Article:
I was very happy to get to a weight I haven’t seen in decades this month. I didn’t stay there long, but I’m still quite happy with where I am.
Would I love to lose even more weight? Well, sure. Are there areas of my body I wish looked differently? Well, sure. I’m human.
I’ve have been working hard to get to this place for years, though. And I am happy to report that getting here actually does make me happy. It’s not just about vanity; being at an unhealthy weight leaves you open to all sorts of diseases. Being at a healthy weight doesn’t mean you’re immune, of course, but it helps to be at a healthy weight — 40 lbs overweight definitely wasn’t a healthy weight for me!
It’s really easy to fall down the weight loss rabbit hole and never be satisfied. I am glad that getting to a certain weight destination, no matter how briefly, did make me happy. Losing weight doesn’t solve all your problems, of course — I think that is often why people get to where they think they want to be, and are surprised that their lives aren’t magically all rainbows and fairy dust. And struggle. Been there, done that.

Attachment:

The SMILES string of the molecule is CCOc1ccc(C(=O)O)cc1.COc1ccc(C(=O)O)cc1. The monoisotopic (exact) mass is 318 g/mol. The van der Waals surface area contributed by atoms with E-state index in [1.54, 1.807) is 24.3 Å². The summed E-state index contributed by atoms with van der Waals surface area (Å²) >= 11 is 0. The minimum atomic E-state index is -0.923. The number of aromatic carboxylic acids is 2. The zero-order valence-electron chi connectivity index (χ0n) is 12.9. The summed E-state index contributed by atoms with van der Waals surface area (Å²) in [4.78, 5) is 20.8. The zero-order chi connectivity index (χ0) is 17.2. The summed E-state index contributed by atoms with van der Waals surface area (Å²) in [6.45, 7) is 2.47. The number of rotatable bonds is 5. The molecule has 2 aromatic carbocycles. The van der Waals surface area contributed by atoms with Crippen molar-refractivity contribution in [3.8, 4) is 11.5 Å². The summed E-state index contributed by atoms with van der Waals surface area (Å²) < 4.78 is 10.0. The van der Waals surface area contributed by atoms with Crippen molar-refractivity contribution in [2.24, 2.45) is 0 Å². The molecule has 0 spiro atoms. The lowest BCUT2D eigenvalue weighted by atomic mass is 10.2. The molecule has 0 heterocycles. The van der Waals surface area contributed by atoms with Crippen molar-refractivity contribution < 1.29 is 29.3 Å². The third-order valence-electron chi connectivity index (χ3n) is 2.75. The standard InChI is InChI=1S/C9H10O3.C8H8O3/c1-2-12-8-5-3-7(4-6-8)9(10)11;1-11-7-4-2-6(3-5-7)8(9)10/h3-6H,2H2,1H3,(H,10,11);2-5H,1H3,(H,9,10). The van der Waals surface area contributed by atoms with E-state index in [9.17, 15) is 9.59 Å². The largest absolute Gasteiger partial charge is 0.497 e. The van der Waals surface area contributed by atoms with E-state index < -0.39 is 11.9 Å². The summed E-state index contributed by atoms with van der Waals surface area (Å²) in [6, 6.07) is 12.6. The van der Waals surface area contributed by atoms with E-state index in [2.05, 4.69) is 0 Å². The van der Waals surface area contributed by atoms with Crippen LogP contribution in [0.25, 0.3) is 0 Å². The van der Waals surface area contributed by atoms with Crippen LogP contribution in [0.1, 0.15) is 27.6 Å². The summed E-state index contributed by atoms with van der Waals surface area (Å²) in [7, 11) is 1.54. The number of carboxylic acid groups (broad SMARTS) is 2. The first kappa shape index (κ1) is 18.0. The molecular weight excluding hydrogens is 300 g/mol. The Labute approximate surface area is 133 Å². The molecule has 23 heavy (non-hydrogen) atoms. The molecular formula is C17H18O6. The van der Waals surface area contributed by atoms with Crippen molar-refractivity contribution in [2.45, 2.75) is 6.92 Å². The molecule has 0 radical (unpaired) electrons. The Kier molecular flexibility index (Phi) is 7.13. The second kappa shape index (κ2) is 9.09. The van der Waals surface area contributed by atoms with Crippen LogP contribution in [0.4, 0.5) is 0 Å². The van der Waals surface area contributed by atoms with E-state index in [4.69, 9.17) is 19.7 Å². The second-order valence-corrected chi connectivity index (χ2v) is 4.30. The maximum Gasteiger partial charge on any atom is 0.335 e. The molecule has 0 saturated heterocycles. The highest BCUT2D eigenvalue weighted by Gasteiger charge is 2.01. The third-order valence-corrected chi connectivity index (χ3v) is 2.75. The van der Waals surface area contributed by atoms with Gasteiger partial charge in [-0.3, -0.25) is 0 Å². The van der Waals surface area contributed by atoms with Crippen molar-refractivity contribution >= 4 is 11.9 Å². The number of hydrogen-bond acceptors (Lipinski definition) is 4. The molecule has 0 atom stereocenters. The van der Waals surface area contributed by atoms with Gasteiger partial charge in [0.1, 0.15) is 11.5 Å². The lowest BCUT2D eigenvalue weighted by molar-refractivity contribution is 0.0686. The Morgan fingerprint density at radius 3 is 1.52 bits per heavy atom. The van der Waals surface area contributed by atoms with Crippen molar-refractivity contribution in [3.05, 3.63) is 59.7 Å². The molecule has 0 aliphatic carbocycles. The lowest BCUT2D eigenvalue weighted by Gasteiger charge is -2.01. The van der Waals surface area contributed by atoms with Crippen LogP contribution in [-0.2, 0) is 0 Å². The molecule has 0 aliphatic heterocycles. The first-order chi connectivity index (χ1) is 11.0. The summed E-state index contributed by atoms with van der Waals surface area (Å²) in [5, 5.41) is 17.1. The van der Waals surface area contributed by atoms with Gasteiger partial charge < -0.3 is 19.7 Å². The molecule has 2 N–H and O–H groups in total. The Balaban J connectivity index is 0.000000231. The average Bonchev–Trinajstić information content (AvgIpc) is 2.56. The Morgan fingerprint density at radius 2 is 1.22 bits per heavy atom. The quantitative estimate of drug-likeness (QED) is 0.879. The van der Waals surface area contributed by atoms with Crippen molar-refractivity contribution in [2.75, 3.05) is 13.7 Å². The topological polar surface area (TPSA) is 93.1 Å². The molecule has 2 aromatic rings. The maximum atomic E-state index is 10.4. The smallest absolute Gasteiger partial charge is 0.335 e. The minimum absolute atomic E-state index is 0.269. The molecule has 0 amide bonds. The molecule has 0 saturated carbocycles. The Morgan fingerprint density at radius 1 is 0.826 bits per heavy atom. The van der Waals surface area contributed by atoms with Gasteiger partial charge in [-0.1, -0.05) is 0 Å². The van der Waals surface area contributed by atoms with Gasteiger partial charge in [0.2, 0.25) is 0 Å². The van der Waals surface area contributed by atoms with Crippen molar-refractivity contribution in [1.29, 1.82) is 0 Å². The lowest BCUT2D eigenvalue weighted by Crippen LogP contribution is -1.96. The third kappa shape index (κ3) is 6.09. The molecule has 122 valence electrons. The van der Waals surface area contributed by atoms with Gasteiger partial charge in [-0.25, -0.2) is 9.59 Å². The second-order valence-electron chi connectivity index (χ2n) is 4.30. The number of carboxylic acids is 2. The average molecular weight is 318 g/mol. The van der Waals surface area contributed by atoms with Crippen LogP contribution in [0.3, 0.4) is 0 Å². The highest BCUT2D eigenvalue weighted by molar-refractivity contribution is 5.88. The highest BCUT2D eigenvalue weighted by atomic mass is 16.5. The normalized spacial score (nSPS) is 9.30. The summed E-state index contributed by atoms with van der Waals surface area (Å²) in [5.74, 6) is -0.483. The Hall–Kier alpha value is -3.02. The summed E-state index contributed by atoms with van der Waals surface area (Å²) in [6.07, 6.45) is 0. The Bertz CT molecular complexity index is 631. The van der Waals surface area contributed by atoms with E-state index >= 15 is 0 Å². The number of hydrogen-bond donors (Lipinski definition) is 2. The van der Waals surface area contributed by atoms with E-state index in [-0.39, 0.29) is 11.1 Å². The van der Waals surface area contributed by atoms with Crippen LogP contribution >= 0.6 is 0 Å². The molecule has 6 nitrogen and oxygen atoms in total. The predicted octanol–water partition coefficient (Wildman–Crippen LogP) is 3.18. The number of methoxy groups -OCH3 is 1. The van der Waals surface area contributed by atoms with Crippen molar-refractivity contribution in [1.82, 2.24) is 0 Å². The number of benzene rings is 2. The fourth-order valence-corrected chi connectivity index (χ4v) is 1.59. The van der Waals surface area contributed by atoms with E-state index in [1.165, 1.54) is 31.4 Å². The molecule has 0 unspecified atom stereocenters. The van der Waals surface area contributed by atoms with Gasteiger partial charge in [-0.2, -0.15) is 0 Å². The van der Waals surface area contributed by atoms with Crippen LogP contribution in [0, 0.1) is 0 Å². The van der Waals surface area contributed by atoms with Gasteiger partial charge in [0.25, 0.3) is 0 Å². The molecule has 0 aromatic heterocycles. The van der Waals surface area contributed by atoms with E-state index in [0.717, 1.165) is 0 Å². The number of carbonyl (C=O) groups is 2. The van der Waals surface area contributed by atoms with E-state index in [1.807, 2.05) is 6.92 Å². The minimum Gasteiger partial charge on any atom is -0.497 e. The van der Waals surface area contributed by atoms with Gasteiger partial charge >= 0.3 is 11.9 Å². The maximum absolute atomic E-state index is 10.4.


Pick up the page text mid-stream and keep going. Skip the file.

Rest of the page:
I still need to work on being happy despite the number on the scale.
Lawn Services are Dangerous
I was walking back with the dogs and one of those lawn service guys was zipping around on a riding mower, behind the service’s van, of course. The problem is that unlike a push mower, they just zip out into the street to turn around. And they’re wearing head phones.
So they have absolutely no clue that I am about to walk up to them with two dogs.
Not good at all.
Not a whole lot going on, but I wanted to share a few observations about Bandit with you. It’s easy to see in retrospect that Bandit was pretty depressed the first month we had him — with good reason, of course, he’d just been dumped from the home he’d lived in for six years with strangers and a strange cat and dog.
Getting him to eat that first month was a constant struggle. I often had to resort to putting his food on my fingers, and even then sometimes he just turned his head away. He still is much more enthusiastic about eating in the evening vs the morning, which seems totally odd and wrong to me, but that’s his pattern.
Now at least I can report that while he might be slow to start in the morning, he cleans his bowl no problem.